The problems in Paris's Muslim communities are being replicated in Sydney at an alarming rate. Paris has seen an explosion of rapes committed by Middle Eastern males against French women in the past 15 years. The rapes are almost identical to those in Sydney. The rapes are committed not only for sexual gratification: there are also deep racial undertones, along with threats of violence and retribution.

What is more alarming is the identical reaction among some sections of the media and criminologists in France: they downplay the race factor and even gang up on those who try to draw attention to the widening gulf between Middle Eastern youths and the rest of French society.

That is what we are seeing in Australia. The usual suspects come out of their institutions and libraries to downplay and even cover up the growing problem of Middle Eastern crime. Why? Because these same social engineers have attempted to redefine our society. They have experimented with all manner of institutions - from prisons to mental institutions and, recently, policing.

Some of the problems we now see with policing are the result of former NSW police commissioner Peter Ryan's dream of restructuring and retraining the force. The police academy was changed from a training college into a university teaching social sciences and very little else. Constantly, I'd see young police officers emerge from the academy with a view that as police officers they were counsellors, psychologists, marriage guidance experts, social workers and advocates for social change, but with almost no skills in street policing. Their training endangered not only them but also their workmates and the community.

Never mind that policing is about enforcing the rule of law. It's never been about analysing each offender for the root causes of crime. The police enforce the law and protect the community regardless of race, colour or religion. What we have seen in southwest Sydney is ethnic communities being policed selectively. The implications for this are frightening when you look at Paris. The French practised selective policing of a particular community, which is subsequently now out of control.

In February 2001, when I appeared before an inquiry into Cabramatta's crime problem, I gave evidence which at the time attracted the usual claque of ratbags from the ABC and their associates at The Sydney Morning Herald, as well as Sydney's Radio 2UE broadcaster Mike Carlton. I said that Sydney is going to be torn apart by gang warfare the likes of which we have never seen. Last year I was finally proved right, but I take no comfort from that. However, the criticism I received was unprecedented. I was a nutter, a liar, a racist, a disgruntled detective.

Of course, the critics still refuse to concede that we have a problem. They are still clinging to the multicultural theme. To highlight the problems with Middle Eastern communities in Sydney is to tear down the multicultural facade.

The amount of money spent on the multicultural industry beggars belief. It is a lucrative position for many. Governments pour huge money into anything that includes the word multicultural. Indeed, the police department, like other government departments, spends vast amounts on multicultural issues, jobs, education packages, legal advice, public relations and the rest. Having expended large amounts of money on multiculturalism, they are hardly likely to criticise it. Those that feed off multiculturalism are almost certainly not likely to question it.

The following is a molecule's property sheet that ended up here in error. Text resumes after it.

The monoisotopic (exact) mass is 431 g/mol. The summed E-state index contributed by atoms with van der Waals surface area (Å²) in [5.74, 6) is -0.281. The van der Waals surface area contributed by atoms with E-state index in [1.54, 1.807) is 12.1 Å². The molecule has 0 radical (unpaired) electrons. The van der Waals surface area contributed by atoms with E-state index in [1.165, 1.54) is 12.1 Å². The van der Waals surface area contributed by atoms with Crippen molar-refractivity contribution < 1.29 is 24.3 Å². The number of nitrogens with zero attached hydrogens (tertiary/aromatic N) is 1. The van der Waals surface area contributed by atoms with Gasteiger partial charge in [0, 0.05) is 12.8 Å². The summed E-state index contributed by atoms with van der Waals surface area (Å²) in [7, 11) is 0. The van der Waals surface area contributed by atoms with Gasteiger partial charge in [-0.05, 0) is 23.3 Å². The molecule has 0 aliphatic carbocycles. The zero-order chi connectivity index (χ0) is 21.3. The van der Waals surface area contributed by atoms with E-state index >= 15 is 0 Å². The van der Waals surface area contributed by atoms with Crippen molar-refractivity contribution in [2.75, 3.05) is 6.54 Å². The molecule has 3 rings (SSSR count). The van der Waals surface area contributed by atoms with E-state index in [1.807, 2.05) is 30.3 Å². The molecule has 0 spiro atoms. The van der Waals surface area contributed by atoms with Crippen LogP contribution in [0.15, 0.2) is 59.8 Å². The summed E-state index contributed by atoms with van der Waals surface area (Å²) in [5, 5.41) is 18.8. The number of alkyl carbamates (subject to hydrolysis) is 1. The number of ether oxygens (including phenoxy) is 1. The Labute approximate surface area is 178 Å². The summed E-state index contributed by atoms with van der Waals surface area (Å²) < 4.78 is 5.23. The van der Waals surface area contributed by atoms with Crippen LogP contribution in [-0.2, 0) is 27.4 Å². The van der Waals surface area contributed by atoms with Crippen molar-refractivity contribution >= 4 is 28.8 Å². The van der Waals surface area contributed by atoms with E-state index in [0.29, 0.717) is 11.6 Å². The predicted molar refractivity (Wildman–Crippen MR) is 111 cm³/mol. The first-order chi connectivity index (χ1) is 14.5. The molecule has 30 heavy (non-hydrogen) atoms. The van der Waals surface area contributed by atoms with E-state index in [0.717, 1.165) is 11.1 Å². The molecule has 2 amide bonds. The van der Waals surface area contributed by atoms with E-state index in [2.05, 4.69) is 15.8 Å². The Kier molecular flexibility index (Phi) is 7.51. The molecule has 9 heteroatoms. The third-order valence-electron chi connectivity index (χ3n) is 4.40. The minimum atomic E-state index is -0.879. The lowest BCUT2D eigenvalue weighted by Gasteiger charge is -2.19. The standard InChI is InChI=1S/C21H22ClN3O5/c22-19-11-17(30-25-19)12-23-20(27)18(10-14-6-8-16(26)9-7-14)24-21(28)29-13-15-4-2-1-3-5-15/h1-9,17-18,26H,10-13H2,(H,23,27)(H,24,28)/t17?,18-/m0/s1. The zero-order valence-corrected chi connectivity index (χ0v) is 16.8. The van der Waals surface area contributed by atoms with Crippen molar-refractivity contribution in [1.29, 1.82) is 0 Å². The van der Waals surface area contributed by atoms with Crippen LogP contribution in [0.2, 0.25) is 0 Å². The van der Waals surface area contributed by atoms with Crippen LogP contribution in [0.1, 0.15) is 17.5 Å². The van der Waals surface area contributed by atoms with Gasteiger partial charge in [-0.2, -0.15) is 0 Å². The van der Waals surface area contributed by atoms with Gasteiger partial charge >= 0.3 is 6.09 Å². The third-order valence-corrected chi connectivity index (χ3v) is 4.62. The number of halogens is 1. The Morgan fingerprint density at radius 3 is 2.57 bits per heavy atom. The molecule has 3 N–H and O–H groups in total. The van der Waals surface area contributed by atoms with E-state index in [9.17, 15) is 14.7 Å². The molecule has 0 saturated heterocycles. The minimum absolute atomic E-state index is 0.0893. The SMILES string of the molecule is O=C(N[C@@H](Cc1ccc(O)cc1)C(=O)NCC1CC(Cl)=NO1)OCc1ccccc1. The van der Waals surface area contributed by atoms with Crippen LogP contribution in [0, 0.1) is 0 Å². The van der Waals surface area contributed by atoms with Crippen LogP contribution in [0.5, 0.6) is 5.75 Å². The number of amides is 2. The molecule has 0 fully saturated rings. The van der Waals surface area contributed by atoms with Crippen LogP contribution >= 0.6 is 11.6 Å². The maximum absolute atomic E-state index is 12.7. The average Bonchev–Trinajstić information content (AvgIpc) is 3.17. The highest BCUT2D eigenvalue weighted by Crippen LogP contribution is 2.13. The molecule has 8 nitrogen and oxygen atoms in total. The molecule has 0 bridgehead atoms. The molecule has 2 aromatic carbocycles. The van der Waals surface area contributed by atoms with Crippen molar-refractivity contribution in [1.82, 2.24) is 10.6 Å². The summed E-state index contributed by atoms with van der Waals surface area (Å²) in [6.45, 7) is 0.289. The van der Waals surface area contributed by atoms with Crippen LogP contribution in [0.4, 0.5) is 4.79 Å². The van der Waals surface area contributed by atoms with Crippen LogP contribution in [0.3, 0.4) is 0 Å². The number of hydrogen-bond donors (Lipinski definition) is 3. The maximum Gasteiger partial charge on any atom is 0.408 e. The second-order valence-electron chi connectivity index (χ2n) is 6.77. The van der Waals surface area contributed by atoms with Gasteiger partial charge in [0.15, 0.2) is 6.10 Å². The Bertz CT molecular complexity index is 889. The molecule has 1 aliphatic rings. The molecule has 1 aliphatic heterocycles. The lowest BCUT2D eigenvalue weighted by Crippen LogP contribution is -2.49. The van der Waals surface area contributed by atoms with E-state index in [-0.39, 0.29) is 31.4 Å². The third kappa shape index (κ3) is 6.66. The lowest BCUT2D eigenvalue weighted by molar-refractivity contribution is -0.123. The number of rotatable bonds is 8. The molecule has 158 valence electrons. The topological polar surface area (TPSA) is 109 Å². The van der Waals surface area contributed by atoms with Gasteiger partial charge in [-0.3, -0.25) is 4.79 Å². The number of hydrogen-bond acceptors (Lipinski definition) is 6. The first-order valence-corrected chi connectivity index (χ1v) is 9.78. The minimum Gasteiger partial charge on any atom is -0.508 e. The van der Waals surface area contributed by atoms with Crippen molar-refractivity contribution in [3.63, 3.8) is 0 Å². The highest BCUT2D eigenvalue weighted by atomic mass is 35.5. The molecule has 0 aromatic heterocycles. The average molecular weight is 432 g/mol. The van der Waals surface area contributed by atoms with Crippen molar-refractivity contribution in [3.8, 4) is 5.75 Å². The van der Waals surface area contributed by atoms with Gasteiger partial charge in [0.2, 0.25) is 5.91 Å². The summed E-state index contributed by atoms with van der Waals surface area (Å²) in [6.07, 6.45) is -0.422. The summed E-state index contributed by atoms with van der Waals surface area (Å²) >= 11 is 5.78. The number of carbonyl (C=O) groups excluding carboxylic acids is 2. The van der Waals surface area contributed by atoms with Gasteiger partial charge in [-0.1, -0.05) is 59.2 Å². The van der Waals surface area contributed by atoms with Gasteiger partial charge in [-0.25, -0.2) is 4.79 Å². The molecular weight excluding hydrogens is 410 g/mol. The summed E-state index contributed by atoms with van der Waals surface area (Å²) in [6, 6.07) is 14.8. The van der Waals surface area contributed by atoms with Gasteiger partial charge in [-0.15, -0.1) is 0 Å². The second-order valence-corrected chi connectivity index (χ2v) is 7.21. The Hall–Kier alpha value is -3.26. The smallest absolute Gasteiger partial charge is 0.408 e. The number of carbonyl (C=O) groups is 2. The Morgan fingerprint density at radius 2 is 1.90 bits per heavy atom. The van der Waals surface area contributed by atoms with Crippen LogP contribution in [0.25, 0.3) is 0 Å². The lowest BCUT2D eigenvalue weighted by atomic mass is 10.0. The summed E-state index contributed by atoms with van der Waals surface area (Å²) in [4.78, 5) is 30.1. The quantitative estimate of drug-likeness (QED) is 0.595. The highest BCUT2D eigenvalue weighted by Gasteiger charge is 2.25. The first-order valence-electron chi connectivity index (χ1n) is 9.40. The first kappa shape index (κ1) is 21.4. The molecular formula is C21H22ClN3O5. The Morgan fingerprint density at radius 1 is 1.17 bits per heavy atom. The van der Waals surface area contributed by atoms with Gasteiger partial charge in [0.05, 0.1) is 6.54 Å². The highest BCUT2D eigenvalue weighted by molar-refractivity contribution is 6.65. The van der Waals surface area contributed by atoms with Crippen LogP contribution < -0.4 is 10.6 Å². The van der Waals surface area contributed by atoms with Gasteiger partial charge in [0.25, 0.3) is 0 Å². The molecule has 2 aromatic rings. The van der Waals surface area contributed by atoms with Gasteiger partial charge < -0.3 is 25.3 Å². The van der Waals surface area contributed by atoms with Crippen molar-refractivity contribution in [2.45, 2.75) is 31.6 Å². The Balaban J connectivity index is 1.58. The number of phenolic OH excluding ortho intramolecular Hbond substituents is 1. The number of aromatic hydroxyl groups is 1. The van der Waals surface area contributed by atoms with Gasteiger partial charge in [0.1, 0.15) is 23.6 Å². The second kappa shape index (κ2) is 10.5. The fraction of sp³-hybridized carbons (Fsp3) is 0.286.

That groups of Middle Eastern males can roam a city and assault, rob and intimidate at will can no longer be denied or excused. You need only to look at Paris and other European countries that have had mass immigration from Middle Eastern countries to see the sort of problems we can look forward to in years to come. My prediction is that within 10 years Middle Eastern crime groups will have spread and their influence will extend across Australia as they seek to expand their enterprises. There will be no-go areas in southwest Sydney just like there are in Paris.

Only recently I have seen quotes from senior police and retired police who claim that race is not the issue in organised crime. Those statements are stupid and dangerous. Organised crime groups, with the exception of the bikies, are almost always ethnically based - any experienced detective will tell you that. Barring one or two local beach gangs, the days of Anglo-Saxon gangs are all but over.

I also predict that there will be a dramatic rise in gang shootings as rival gangs compete for turf and business. This will be done with almost complete disregard for police attention, as they are aware that the NSW Police Service has to be rebuilt from the ground floor. In the past three years we have seen the phenomenon of drive-by shootings, Los Angeles style. Not only are the increasing incidents a serious cause of concern, but even more so is the use of automatic weapons that spray hundreds of rounds at their targets. This is virtually unprecedented in Australia.

Indeed, the issue has become so serious that some of these Middle Eastern youth who are engaged in organised crime, and who have no regard for our values and way of life, may go a step further and engage in terrorist acts against Australia. The ingredients are there already. It is but a small step from urban terrorism to religious and political terrorism, as we have seen with groups such as the Irish Republican Army, with organised crime often being confused with terrorism.

I don't want to paint a story of doom and gloom. But, as a former policeman, I've seen the destruction that gangs can wreak on innocent citizens who want nothing more than to live in peace. I just hope we can trust the people in government and the police to ensure that we don't lose the values and the rights we have received from past generations.


Tim Priest was a Sydney detective until 2002.

A longer version of this article appears in the January-February issue of Quadrant 2004.